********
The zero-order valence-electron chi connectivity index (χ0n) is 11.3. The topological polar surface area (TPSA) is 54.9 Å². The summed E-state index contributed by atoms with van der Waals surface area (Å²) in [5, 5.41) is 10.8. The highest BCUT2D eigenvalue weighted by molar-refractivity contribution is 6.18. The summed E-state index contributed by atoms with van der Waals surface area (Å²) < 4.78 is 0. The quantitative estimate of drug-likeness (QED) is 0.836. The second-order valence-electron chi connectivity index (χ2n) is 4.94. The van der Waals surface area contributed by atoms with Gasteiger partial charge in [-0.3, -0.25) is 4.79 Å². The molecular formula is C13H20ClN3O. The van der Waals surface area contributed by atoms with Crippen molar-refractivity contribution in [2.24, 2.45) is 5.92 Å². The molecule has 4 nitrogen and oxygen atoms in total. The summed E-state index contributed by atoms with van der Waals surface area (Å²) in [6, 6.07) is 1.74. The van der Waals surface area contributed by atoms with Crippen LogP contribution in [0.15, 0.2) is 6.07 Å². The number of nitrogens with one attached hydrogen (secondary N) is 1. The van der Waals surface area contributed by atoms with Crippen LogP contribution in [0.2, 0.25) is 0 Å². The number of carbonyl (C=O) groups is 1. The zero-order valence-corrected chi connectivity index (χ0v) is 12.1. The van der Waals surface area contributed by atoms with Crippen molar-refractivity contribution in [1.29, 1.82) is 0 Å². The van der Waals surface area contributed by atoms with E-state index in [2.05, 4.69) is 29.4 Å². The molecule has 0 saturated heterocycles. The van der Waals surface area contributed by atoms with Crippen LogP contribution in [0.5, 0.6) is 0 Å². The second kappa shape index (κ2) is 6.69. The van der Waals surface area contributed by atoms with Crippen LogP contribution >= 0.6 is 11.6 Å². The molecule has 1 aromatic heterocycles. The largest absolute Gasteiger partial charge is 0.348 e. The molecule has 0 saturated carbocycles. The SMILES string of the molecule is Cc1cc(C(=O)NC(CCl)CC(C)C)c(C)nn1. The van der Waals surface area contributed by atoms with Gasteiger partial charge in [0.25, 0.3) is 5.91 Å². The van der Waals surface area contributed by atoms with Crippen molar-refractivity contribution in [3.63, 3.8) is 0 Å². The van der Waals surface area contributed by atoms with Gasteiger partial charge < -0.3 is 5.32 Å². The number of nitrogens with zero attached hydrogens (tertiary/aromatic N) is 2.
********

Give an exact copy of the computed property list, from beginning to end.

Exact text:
The zero-order valence-electron chi connectivity index (χ0n) is 11.3. The topological polar surface area (TPSA) is 54.9 Å². The summed E-state index contributed by atoms with van der Waals surface area (Å²) in [5, 5.41) is 10.8. The highest BCUT2D eigenvalue weighted by molar-refractivity contribution is 6.18. The summed E-state index contributed by atoms with van der Waals surface area (Å²) < 4.78 is 0. The quantitative estimate of drug-likeness (QED) is 0.836. The second-order valence-electron chi connectivity index (χ2n) is 4.94. The van der Waals surface area contributed by atoms with Gasteiger partial charge in [-0.3, -0.25) is 4.79 Å². The molecular formula is C13H20ClN3O. The van der Waals surface area contributed by atoms with Crippen molar-refractivity contribution in [2.24, 2.45) is 5.92 Å². The molecule has 4 nitrogen and oxygen atoms in total. The summed E-state index contributed by atoms with van der Waals surface area (Å²) in [6, 6.07) is 1.74. The van der Waals surface area contributed by atoms with Crippen LogP contribution in [0.15, 0.2) is 6.07 Å². The number of nitrogens with one attached hydrogen (secondary N) is 1. The van der Waals surface area contributed by atoms with Crippen LogP contribution in [0.2, 0.25) is 0 Å². The number of carbonyl (C=O) groups is 1. The zero-order valence-corrected chi connectivity index (χ0v) is 12.1. The van der Waals surface area contributed by atoms with Crippen molar-refractivity contribution in [1.29, 1.82) is 0 Å². The van der Waals surface area contributed by atoms with E-state index in [2.05, 4.69) is 29.4 Å². The molecule has 0 saturated heterocycles. The van der Waals surface area contributed by atoms with Crippen LogP contribution in [0.5, 0.6) is 0 Å². The second kappa shape index (κ2) is 6.69. The van der Waals surface area contributed by atoms with Crippen LogP contribution >= 0.6 is 11.6 Å². The molecule has 1 aromatic heterocycles. The largest absolute Gasteiger partial charge is 0.348 e. The molecule has 0 saturated carbocycles. The SMILES string of the molecule is Cc1cc(C(=O)NC(CCl)CC(C)C)c(C)nn1. The van der Waals surface area contributed by atoms with Gasteiger partial charge in [0.25, 0.3) is 5.91 Å². The van der Waals surface area contributed by atoms with Crippen molar-refractivity contribution in [3.63, 3.8) is 0 Å². The van der Waals surface area contributed by atoms with Gasteiger partial charge < -0.3 is 5.32 Å². The number of nitrogens with zero attached hydrogens (tertiary/aromatic N) is 2.